Crucial set out to solve this dilemma by injecting a thermal sensor into select Ballistix kits, and these specially equipped modules now come in speeds of DDR3-1866MHz in capacities of 2GB, 4GB (2x2GB), and 6GB (2x3GB), and DDR3-2133 in capacities of 2GB and 4GB (2x2GB).
Crucial says these kits come with an improved finned heatspreader design resulting in up to 30 percent better performance in heat dissipation over previous kits, and to prove it, you can download the Ballistix MOD Utility to see just how hot (or cool) these modules are running.
The new kits are available now direct from Crucial, and you can download the temp monitoring software from here.
Samsung this week unveiled what it claims is the industry's first monolithic four gigabit (Gb), low power double-data rate 2 (LPDDR2) DRAM built on a 30nm manufacturing process. The new chip is specifically intended for high-end smartphones and tablets
"The mobile device market is gaining momentum with the advent of tablet PCs, which is adding significantly to the already surging smartphone segment," said Jun-Young Jeon, vice president, memory product planning team, Samsung Electronics. "Samsung will work closely with mobile device designers to bring high-performance, high-density mobile solutions to market as rapidly as possible."
According to Samsung, its new LPDDR2 part can transfer up to 1,066Mbps, offering similar performance to desktop memory. It's also more than twice as fast as previous mobile DRAM technology.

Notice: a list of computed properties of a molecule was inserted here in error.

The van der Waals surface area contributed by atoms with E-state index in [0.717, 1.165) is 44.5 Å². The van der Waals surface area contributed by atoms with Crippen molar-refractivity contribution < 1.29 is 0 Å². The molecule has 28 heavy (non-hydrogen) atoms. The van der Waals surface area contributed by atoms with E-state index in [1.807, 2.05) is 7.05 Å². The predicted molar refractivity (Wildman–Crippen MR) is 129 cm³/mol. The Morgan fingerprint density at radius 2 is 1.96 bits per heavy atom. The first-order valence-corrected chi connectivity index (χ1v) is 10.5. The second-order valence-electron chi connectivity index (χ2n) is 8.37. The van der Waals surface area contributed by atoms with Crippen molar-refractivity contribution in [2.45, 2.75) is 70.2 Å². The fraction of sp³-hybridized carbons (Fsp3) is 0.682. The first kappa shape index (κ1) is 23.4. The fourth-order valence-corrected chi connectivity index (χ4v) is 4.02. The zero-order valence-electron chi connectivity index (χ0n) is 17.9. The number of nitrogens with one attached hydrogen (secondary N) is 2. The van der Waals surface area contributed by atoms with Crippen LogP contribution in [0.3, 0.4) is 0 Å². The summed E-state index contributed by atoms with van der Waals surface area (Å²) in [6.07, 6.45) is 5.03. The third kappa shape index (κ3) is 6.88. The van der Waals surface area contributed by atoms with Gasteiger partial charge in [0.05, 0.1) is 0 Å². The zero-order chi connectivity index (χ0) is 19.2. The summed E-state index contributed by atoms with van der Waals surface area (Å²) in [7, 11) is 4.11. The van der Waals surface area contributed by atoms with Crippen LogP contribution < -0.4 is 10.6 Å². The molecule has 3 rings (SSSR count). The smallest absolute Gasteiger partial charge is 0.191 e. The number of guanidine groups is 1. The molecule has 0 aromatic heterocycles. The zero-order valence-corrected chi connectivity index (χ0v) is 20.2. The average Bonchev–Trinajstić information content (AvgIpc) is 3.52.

Samsung said it will begin sampling 8Gb (1GB) LPDDR2 DRAM this month by stacking two 4Gb chips in a single package, whereas previous 8Gb LPDDR2 DRAM used four 2Gb chips. The upshot here is a 20 percent height reduction, which should help result in slimmer mobile devices, and 25 percent less power consumption.
We often preach how easy it is to roll your own rig, once you know how. And even if you don't, it's not hard to take that next step -- all it requires is a little bit of research, some careful planning, and the right parts.
One of the best ways to learn how to piece together your own system is to build up experience by upgrading your existing PC. If you think about it, a full system install is really just one big upgrade, and some of the steps are so easy even a chimpanzee can do it. Literally. Don't believe it? Check out Mushkin's new video showing a chimp installing a kit of RAM, and then celebrating (which is perfectly acceptable after completing your first build/upgrade).
The CompactFlash Association only recently released the CF6.0 specification, which calls for a maximum transfer rate of 167MB/s. That's fast, but not nearly fast enough for SanDisk, Sony, and Nikon. The tech trio is proposing a new specification that will essentially triple transfer rates to 500MB/s via PCI-Express.
"This ultra high-speed media format will enable further evolution of hardware and imaging applications, and widen the memory card options available to CompactFlash users such as professional photographers," said Mr. Shigeto Kanda, Canon, and chairman of the Board, CFA. "This next generation formation is expected to be widely adapted to various products, including those other than high-end DSLRs."